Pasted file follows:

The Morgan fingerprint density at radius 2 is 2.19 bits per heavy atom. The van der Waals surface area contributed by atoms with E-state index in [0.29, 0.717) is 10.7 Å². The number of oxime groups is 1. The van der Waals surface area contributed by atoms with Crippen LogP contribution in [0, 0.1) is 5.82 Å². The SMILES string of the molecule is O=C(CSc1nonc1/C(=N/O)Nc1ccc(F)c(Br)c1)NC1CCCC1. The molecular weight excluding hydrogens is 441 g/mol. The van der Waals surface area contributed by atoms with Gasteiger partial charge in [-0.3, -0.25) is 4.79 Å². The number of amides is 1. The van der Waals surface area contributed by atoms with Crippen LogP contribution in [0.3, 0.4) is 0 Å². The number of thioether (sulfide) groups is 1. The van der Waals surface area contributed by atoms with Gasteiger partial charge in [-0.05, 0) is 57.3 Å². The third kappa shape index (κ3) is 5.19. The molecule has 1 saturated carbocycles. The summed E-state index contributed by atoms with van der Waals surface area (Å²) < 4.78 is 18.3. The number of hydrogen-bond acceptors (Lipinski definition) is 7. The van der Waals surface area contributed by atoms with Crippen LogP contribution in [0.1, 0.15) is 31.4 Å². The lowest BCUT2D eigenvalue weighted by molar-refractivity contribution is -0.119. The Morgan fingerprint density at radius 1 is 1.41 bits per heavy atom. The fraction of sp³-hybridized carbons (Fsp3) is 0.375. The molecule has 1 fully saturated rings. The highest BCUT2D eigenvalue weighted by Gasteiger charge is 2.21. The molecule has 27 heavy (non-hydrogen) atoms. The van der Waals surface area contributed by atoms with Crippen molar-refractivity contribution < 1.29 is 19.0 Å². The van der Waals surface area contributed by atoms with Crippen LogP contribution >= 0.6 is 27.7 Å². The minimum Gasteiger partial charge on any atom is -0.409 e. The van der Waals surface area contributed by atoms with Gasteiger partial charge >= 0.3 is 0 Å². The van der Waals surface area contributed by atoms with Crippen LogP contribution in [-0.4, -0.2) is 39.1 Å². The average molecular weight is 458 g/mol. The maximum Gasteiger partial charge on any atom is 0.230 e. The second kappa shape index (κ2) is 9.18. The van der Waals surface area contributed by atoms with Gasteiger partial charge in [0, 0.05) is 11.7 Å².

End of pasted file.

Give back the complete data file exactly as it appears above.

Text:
The Morgan fingerprint density at radius 2 is 2.19 bits per heavy atom. The van der Waals surface area contributed by atoms with E-state index in [0.29, 0.717) is 10.7 Å². The number of oxime groups is 1. The van der Waals surface area contributed by atoms with Crippen LogP contribution in [0, 0.1) is 5.82 Å². The SMILES string of the molecule is O=C(CSc1nonc1/C(=N/O)Nc1ccc(F)c(Br)c1)NC1CCCC1. The molecular weight excluding hydrogens is 441 g/mol. The van der Waals surface area contributed by atoms with Gasteiger partial charge in [-0.3, -0.25) is 4.79 Å². The number of amides is 1. The van der Waals surface area contributed by atoms with Crippen LogP contribution in [0.3, 0.4) is 0 Å². The number of thioether (sulfide) groups is 1. The van der Waals surface area contributed by atoms with Gasteiger partial charge in [-0.05, 0) is 57.3 Å². The third kappa shape index (κ3) is 5.19. The molecule has 1 saturated carbocycles. The summed E-state index contributed by atoms with van der Waals surface area (Å²) < 4.78 is 18.3. The number of hydrogen-bond acceptors (Lipinski definition) is 7. The van der Waals surface area contributed by atoms with Crippen LogP contribution in [0.1, 0.15) is 31.4 Å². The lowest BCUT2D eigenvalue weighted by molar-refractivity contribution is -0.119. The Morgan fingerprint density at radius 1 is 1.41 bits per heavy atom. The fraction of sp³-hybridized carbons (Fsp3) is 0.375. The molecule has 1 fully saturated rings. The highest BCUT2D eigenvalue weighted by Gasteiger charge is 2.21. The molecule has 27 heavy (non-hydrogen) atoms. The van der Waals surface area contributed by atoms with Crippen molar-refractivity contribution < 1.29 is 19.0 Å². The van der Waals surface area contributed by atoms with Crippen LogP contribution >= 0.6 is 27.7 Å². The minimum Gasteiger partial charge on any atom is -0.409 e. The van der Waals surface area contributed by atoms with Gasteiger partial charge >= 0.3 is 0 Å². The van der Waals surface area contributed by atoms with Crippen LogP contribution in [-0.4, -0.2) is 39.1 Å². The average molecular weight is 458 g/mol. The maximum Gasteiger partial charge on any atom is 0.230 e. The second kappa shape index (κ2) is 9.18. The van der Waals surface area contributed by atoms with Gasteiger partial charge in [0, 0.05) is 11.7 Å².